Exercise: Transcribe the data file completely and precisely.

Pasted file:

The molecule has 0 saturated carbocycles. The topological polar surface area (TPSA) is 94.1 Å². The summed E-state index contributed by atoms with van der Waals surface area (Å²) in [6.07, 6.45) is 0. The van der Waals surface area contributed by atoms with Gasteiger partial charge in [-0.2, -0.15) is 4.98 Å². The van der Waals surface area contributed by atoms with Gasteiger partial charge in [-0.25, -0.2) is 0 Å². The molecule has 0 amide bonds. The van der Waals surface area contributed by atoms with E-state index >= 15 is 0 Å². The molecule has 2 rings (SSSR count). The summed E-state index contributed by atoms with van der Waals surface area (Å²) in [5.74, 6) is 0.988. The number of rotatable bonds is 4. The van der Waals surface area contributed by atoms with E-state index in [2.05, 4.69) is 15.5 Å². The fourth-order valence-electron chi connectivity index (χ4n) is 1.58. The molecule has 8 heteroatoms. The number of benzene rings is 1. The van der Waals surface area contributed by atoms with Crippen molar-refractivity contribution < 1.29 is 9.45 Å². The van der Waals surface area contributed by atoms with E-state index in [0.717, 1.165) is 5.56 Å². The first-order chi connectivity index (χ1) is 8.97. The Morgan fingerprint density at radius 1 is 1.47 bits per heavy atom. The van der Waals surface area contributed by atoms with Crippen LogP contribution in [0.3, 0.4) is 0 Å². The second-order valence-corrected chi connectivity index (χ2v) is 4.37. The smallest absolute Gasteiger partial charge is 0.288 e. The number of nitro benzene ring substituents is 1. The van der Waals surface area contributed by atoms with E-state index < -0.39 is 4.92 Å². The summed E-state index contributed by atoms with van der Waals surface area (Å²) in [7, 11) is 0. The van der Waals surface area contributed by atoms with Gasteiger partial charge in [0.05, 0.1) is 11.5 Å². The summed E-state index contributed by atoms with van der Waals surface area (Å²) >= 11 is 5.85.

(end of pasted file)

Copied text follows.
The molecule has 0 saturated carbocycles. The topological polar surface area (TPSA) is 94.1 Å². The summed E-state index contributed by atoms with van der Waals surface area (Å²) in [6.07, 6.45) is 0. The van der Waals surface area contributed by atoms with Gasteiger partial charge in [-0.2, -0.15) is 4.98 Å². The van der Waals surface area contributed by atoms with Gasteiger partial charge in [-0.25, -0.2) is 0 Å². The molecule has 0 amide bonds. The van der Waals surface area contributed by atoms with E-state index >= 15 is 0 Å². The molecule has 2 rings (SSSR count). The summed E-state index contributed by atoms with van der Waals surface area (Å²) in [5.74, 6) is 0.988. The number of rotatable bonds is 4. The van der Waals surface area contributed by atoms with E-state index in [2.05, 4.69) is 15.5 Å². The fourth-order valence-electron chi connectivity index (χ4n) is 1.58. The molecule has 8 heteroatoms. The number of benzene rings is 1. The van der Waals surface area contributed by atoms with Crippen molar-refractivity contribution < 1.29 is 9.45 Å². The van der Waals surface area contributed by atoms with E-state index in [0.717, 1.165) is 5.56 Å². The first-order chi connectivity index (χ1) is 8.97. The Morgan fingerprint density at radius 1 is 1.47 bits per heavy atom. The van der Waals surface area contributed by atoms with Crippen LogP contribution in [0.3, 0.4) is 0 Å². The second-order valence-corrected chi connectivity index (χ2v) is 4.37. The smallest absolute Gasteiger partial charge is 0.288 e. The number of nitro benzene ring substituents is 1. The van der Waals surface area contributed by atoms with E-state index < -0.39 is 4.92 Å². The summed E-state index contributed by atoms with van der Waals surface area (Å²) in [7, 11) is 0. The van der Waals surface area contributed by atoms with Gasteiger partial charge in [0.05, 0.1) is 11.5 Å². The summed E-state index contributed by atoms with van der Waals surface area (Å²) >= 11 is 5.85.